This doesn't mean "No Children" isn't laden with irony, as Darnielle's narrator cheerfully describes all the ways he'd like to fuck his life (he hopes he cuts himself shaving tomorrow and it bleeds all day; he hopes he never gets sober; iconically, he hopes he and his partner both die). An end to self-destruction and bad luck would mean an end to his ruined marriage, and he'll resort to anything to stay in denial about that, and he knows it, which is why the song is so fucking danceable.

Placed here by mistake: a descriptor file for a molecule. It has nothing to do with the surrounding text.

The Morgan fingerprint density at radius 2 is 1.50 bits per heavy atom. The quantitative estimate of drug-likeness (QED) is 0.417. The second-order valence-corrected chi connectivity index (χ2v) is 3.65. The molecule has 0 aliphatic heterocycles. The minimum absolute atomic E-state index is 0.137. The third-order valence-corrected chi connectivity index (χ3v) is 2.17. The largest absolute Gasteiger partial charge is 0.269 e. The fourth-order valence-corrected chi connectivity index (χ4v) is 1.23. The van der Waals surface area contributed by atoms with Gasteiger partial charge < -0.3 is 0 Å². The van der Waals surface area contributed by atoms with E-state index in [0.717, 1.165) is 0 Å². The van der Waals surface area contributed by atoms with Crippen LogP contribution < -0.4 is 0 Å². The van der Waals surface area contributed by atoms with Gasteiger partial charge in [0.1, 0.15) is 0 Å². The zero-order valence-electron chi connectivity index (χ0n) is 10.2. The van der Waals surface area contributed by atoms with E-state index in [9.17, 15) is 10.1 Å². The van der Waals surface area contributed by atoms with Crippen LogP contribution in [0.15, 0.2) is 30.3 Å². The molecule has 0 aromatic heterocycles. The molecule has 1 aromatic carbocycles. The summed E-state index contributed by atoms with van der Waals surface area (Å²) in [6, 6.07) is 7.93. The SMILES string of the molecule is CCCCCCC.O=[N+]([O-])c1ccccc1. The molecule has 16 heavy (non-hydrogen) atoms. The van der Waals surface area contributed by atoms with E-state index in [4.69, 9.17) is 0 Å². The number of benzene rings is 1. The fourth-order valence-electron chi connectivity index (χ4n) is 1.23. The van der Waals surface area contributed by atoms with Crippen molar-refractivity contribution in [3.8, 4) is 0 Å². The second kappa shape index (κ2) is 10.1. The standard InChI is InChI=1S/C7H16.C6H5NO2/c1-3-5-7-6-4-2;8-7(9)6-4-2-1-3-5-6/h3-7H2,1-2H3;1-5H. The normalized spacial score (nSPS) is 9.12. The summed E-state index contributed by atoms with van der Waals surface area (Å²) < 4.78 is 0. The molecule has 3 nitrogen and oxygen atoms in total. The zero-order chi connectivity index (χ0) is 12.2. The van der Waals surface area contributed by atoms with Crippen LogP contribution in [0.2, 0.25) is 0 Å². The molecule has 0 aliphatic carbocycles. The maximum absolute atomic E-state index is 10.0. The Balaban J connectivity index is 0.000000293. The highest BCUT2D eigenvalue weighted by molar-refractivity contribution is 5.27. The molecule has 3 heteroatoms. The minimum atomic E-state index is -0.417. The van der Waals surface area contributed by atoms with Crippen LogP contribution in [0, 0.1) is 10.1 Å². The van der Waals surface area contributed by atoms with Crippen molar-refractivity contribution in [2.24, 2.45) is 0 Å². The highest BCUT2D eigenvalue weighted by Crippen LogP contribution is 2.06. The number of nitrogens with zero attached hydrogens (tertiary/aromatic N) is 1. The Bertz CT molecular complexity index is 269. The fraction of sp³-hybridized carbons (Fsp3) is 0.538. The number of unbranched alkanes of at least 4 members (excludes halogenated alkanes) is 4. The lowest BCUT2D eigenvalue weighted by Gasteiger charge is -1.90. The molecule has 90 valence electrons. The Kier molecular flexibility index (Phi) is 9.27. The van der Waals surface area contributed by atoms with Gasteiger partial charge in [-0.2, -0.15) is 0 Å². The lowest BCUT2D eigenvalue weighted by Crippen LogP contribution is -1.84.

Darnielle may write about self-destruction, but he does so in a mode of self-deconstruction. His songs tend to pull themselves apart, through paradoxical juxtaposition ("Love Love Love," which lists stories of violence and suicide alongside thoughts on the meaning of human connection) or through a refusal to state the central point ("Cotton," which consists of a series of dedications – to rats, soil, and old furniture – and cumulates an otherwise very literal album about Darnielle's period of meth addiction and the friends he lost to it). "Dark in Here" spends three minutes setting up dominoes – telling the story of a violent person's self-mythologizing in a series of verses which all end with "it's dark in here" – before snapping them down with the punchline "I live in the darkness/it's dark in here," which is delivered with the vaguest of laughs: the song's conceit consumes itself. That laugh sounds like a person recognizing that they've taken up all the air in the conversation for so long, they're about to asphyxiate.